Results 1 to 8 of 8

Math Help - problems on limits of sequences

  1. #1
    Junior Member
    Joined
    Jul 2006
    Posts
    73

    problems on limits of sequences

    1)
    Determine whether or not the following limits exist. Justify your answers:
    A) Lim x->0+ (1/x)
    B) Lim x->0+ |sin(1/x)|
    C) Lim x->0+ xsin(1/x)

    2)
    Determine the following limits:
    A) Lim x->1 (x^3+5)/(x^2+2)
    B) Lim x->1 (sqrt(x)-1)/(x-1)
    C)Lim x->0 (x^2 + 4x)/(x^2+2x)
    D) Lim x->0 (sqrt(4+x) - 2)/x
    E) lim x->0- 4x/|x|
    Follow Math Help Forum on Facebook and Google+

  2. #2
    Super Member
    Joined
    Oct 2006
    Posts
    679
    Awards
    1
    Quote Originally Posted by luckyc1423 View Post
    1)
    Determine whether or not the following limits exist. Justify your answers:
    A) Lim x->0+ (1/x)
    B) Lim x->0+ |sin(1/x)|
    C) Lim x->0+ xsin(1/x)

    2)
    Determine the following limits:
    A) Lim x->1 (x^3+5)/(x^2+2)
    B) Lim x->1 (sqrt(x)-1)/(x-1)
    C)Lim x->0 (x^2 + 4x)/(x^2+2x)
    D) Lim x->0 (sqrt(4+x) - 2)/x
    E) lim x->0- 4x/|x|
    I am having somewhat of a difficult time understanding your notation for the first section of problems. What are you trying to indicate by using the plus (+) sign? Also for problems D which part is under the square root? sqrt(4+x)-2? Why not write 2-x? Some clarification would be sweet.

    Follow Math Help Forum on Facebook and Google+

  3. #3
    Junior Member
    Joined
    Jul 2006
    Posts
    73
    The 0+ I think means you are approaching 0 from the positive direction

    the 4+x is the only thing in the sqrt

    sqrt(4+x)
    Follow Math Help Forum on Facebook and Google+

  4. #4
    Junior Member
    Joined
    Jul 2006
    Posts
    73
    so its sqrt(4+x) then minus 2 and all of that divided by x
    Follow Math Help Forum on Facebook and Google+

  5. #5
    Super Member
    Joined
    Oct 2006
    Posts
    679
    Awards
    1

    Re:

    Here is a Graph for #2 E. This is one of those indeterminate problems there for you must take the limit from both the right and left hand side. It is easy to see by looking the graph. The left-hand limit is -4, and just as you can tell the right hand limit is 4. Why? Because the function is zeroing in on the Y axis to -4 and 4 respectfully.
    Follow Math Help Forum on Facebook and Google+

  6. #6
    Super Member
    Joined
    Oct 2006
    Posts
    679
    Awards
    1

    Re:

    Quote Originally Posted by luckyc1423 View Post
    so its sqrt(4+x) then minus 2 and all of that divided by x
    Ohh...In this case it now big deal you just have to multiply by a factor of one. Any time you initial solution yields indeterminate 0/0 or inf/inf or -inf/-inf or -inf/inf or inf/-inf you need to factor or use algebra.

    Follow Math Help Forum on Facebook and Google+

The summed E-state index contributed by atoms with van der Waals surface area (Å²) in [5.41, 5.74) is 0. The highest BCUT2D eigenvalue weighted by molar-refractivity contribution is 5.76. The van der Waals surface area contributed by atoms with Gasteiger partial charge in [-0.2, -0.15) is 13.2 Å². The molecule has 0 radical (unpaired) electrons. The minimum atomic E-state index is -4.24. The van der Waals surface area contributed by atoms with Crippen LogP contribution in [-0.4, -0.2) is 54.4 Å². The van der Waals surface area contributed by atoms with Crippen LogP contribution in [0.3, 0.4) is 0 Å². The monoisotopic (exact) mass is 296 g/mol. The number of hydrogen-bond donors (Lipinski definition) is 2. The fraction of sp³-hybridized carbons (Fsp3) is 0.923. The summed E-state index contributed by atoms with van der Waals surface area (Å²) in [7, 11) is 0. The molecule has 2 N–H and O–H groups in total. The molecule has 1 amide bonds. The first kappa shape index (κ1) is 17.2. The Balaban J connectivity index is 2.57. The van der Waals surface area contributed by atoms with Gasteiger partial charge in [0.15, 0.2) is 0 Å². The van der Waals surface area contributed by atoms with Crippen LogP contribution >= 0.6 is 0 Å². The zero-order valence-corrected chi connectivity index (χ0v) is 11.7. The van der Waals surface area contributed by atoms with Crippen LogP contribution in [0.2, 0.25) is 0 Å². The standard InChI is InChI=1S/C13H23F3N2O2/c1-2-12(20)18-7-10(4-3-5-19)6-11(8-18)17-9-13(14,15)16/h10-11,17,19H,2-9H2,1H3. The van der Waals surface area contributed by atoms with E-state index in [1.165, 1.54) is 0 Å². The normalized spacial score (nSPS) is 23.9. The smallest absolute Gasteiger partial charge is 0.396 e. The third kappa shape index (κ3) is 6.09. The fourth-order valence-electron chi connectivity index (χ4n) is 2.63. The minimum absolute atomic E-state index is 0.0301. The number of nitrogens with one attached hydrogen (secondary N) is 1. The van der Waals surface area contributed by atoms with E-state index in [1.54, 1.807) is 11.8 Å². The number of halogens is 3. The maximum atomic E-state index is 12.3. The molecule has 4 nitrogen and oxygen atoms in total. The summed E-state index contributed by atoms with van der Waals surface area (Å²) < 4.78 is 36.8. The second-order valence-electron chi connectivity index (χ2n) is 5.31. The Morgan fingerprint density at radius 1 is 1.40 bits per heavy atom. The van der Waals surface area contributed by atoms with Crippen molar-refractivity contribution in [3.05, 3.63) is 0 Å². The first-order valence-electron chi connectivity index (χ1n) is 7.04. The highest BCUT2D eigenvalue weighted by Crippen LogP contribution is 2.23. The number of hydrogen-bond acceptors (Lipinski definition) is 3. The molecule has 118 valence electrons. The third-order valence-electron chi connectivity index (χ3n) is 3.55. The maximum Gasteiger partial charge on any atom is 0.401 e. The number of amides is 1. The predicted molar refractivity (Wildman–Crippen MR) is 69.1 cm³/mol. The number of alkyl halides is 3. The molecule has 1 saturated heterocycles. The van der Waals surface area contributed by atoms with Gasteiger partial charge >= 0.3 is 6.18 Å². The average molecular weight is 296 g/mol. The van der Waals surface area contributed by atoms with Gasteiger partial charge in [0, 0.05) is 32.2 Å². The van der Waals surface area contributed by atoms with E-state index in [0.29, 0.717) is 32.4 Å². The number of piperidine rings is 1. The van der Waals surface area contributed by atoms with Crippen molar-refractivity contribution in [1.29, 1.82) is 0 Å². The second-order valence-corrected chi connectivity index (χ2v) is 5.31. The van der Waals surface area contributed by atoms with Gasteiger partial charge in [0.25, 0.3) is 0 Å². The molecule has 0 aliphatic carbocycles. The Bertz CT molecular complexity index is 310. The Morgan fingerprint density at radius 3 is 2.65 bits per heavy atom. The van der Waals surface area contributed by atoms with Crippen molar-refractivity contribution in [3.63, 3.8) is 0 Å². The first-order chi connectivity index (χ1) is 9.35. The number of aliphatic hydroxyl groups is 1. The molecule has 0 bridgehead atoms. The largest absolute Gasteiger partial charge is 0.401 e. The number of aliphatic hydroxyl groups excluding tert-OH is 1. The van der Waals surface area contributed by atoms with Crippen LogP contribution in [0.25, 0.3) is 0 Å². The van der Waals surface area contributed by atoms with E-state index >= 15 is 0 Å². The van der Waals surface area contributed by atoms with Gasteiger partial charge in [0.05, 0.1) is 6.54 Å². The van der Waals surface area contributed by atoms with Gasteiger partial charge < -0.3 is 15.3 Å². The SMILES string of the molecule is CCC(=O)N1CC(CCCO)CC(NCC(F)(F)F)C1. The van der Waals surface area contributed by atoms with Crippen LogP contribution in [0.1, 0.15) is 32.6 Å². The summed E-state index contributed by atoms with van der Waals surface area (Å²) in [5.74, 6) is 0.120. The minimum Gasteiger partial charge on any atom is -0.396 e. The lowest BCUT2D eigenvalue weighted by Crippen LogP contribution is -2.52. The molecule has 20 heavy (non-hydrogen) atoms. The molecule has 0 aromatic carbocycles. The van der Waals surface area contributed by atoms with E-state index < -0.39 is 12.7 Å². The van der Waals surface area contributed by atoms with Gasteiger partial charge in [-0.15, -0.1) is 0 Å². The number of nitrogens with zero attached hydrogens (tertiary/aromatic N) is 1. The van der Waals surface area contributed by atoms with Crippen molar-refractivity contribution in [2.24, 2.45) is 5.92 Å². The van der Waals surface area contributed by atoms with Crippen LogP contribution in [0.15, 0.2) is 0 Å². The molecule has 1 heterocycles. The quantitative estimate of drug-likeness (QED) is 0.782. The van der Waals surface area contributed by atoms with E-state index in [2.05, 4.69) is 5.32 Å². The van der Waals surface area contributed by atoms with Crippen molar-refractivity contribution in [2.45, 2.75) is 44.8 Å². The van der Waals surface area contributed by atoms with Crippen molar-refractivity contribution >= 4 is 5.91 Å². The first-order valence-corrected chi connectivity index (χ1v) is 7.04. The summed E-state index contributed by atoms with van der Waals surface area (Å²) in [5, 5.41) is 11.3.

7. #7
    is up to his old tricks again! Jhevon's Avatar
    Joined
    Feb 2007
    From
    New York, USA
    Posts
    11,663
    Thanks
    3
    Quote Originally Posted by luckyc1423 View Post
    1)
    Determine whether or not the following limits exist. Justify your answers:
    A) Lim x->0+ (1/x)
    notice as we approach 1/x from the right, we have positive values. so our limit will be positive.

    now lim{x--> 0+} 1/x = +oo, since 1/x --> oo as x --> 0 and we have a positive limit


    B) Lim x->0+ |sin(1/x)|
    we saw above that as x-->0+, 1/x --> +oo

    so for lim{x-->0+} |sin(1/x)|, we have sin(1/x)-->sin(+oo) as x-->0+, now sine oscillates between 1 and -1 for it's maximum and minimum values. since we have |sin(1/x)| however, all negative values become positive. however, we still have oscillations as we change x. so the limit does not exist

    C) Lim x->0+ xsin(1/x)
    lim{x-->0+}xsin(1/x) = lim{x-->0+}x * lim{x-->0+}sin(1/x) = 0*lim{x-->0+}sin(1/x) = 0
    Follow Math Help Forum on Facebook and Google+

  8. #8
    Super Member
    Joined
    Oct 2006
    Posts
    679
    Awards
    1

    Re:

    Ohh...Yea thanks Jhevon. Since Latex is down I couldn't tell why the plus (+) sign was being used. Duhh... Approach from the right. Hopefully they are still working on getting it fixed. Thanks!
    Follow Math Help Forum on Facebook and Google+

Similar Math Help Forum Discussions

  1. Sequences and limits
    Posted in the Differential Geometry Forum
    Replies: 3
    Last Post: October 1st 2011, 07:00 PM
  2. Limits and sequences
    Posted in the Calculus Forum
    Replies: 2
    Last Post: September 17th 2010, 01:51 AM
  3. limits of sequences
    Posted in the Calculus Forum
    Replies: 2
    Last Post: June 11th 2010, 12:16 AM
  4. Limits of sequences
    Posted in the Calculus Forum
    Replies: 10
    Last Post: May 12th 2010, 06:54 AM
  5. Sequences - Limits
    Posted in the Calculus Forum
    Replies: 9
    Last Post: May 25th 2008, 01:43 PM

Search Tags


/mathhelpforum @mathhelpforum